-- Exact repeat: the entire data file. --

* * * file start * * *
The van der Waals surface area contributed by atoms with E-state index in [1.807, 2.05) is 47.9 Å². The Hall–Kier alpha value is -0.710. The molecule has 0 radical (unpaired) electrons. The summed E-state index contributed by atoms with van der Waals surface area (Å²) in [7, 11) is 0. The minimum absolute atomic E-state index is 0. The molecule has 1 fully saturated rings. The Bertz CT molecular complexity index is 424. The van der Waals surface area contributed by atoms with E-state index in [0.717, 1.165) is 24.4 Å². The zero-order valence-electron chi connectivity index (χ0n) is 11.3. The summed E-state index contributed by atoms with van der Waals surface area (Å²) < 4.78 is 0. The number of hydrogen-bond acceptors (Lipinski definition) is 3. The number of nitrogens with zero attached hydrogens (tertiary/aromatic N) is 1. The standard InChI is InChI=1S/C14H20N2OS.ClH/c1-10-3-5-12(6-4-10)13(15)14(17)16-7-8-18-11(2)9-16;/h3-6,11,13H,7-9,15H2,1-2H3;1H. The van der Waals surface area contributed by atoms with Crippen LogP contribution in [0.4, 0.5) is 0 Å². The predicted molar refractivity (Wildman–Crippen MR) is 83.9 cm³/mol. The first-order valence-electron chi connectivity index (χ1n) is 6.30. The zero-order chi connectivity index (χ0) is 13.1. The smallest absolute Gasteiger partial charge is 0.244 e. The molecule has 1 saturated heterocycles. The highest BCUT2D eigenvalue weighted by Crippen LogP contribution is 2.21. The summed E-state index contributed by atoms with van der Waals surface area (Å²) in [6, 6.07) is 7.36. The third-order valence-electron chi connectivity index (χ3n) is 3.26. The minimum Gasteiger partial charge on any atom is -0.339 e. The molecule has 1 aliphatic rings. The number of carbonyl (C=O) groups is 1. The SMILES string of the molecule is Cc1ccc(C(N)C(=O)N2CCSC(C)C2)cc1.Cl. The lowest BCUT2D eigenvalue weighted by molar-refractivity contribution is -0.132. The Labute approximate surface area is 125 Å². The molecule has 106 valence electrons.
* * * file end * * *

The van der Waals surface area contributed by atoms with E-state index in [1.807, 2.05) is 47.9 Å². The Hall–Kier alpha value is -0.710. The molecule has 0 radical (unpaired) electrons. The summed E-state index contributed by atoms with van der Waals surface area (Å²) in [7, 11) is 0. The minimum absolute atomic E-state index is 0. The molecule has 1 fully saturated rings. The Bertz CT molecular complexity index is 424. The van der Waals surface area contributed by atoms with E-state index in [0.717, 1.165) is 24.4 Å². The zero-order valence-electron chi connectivity index (χ0n) is 11.3. The summed E-state index contributed by atoms with van der Waals surface area (Å²) < 4.78 is 0. The number of hydrogen-bond acceptors (Lipinski definition) is 3. The number of nitrogens with zero attached hydrogens (tertiary/aromatic N) is 1. The standard InChI is InChI=1S/C14H20N2OS.ClH/c1-10-3-5-12(6-4-10)13(15)14(17)16-7-8-18-11(2)9-16;/h3-6,11,13H,7-9,15H2,1-2H3;1H. The van der Waals surface area contributed by atoms with Crippen LogP contribution in [0.4, 0.5) is 0 Å². The predicted molar refractivity (Wildman–Crippen MR) is 83.9 cm³/mol. The first-order valence-electron chi connectivity index (χ1n) is 6.30. The zero-order chi connectivity index (χ0) is 13.1. The smallest absolute Gasteiger partial charge is 0.244 e. The molecule has 1 saturated heterocycles. The highest BCUT2D eigenvalue weighted by Crippen LogP contribution is 2.21. The summed E-state index contributed by atoms with van der Waals surface area (Å²) in [6, 6.07) is 7.36. The third-order valence-electron chi connectivity index (χ3n) is 3.26. The minimum Gasteiger partial charge on any atom is -0.339 e. The molecule has 1 aliphatic rings. The number of carbonyl (C=O) groups is 1. The SMILES string of the molecule is Cc1ccc(C(N)C(=O)N2CCSC(C)C2)cc1.Cl. The lowest BCUT2D eigenvalue weighted by molar-refractivity contribution is -0.132. The Labute approximate surface area is 125 Å². The molecule has 106 valence electrons.